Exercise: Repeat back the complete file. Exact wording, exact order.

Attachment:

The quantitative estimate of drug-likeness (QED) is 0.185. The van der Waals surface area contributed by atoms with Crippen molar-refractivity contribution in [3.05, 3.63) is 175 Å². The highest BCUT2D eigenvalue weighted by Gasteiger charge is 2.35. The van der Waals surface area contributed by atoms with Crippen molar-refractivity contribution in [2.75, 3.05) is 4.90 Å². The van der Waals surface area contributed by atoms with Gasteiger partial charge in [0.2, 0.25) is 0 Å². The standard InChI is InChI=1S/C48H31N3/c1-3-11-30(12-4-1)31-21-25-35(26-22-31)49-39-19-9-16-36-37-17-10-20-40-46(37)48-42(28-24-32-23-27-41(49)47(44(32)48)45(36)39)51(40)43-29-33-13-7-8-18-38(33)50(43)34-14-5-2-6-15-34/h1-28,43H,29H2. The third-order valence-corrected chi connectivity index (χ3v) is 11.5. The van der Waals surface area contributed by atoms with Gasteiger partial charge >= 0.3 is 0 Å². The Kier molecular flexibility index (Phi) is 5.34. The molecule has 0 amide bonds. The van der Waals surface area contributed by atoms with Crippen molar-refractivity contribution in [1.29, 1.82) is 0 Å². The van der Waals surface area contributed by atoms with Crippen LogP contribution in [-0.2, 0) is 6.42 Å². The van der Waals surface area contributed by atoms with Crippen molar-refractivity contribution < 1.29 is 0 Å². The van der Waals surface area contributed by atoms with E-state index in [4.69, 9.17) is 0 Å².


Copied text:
The quantitative estimate of drug-likeness (QED) is 0.185. The van der Waals surface area contributed by atoms with Crippen molar-refractivity contribution in [3.05, 3.63) is 175 Å². The highest BCUT2D eigenvalue weighted by Gasteiger charge is 2.35. The van der Waals surface area contributed by atoms with Crippen molar-refractivity contribution in [2.75, 3.05) is 4.90 Å². The van der Waals surface area contributed by atoms with Gasteiger partial charge in [0.2, 0.25) is 0 Å². The standard InChI is InChI=1S/C48H31N3/c1-3-11-30(12-4-1)31-21-25-35(26-22-31)49-39-19-9-16-36-37-17-10-20-40-46(37)48-42(28-24-32-23-27-41(49)47(44(32)48)45(36)39)51(40)43-29-33-13-7-8-18-38(33)50(43)34-14-5-2-6-15-34/h1-28,43H,29H2. The third-order valence-corrected chi connectivity index (χ3v) is 11.5. The van der Waals surface area contributed by atoms with Gasteiger partial charge >= 0.3 is 0 Å². The Kier molecular flexibility index (Phi) is 5.34. The molecule has 0 amide bonds. The van der Waals surface area contributed by atoms with Crippen molar-refractivity contribution in [1.29, 1.82) is 0 Å². The van der Waals surface area contributed by atoms with Crippen LogP contribution in [-0.2, 0) is 6.42 Å². The van der Waals surface area contributed by atoms with Crippen molar-refractivity contribution < 1.29 is 0 Å². The van der Waals surface area contributed by atoms with E-state index in [4.69, 9.17) is 0 Å².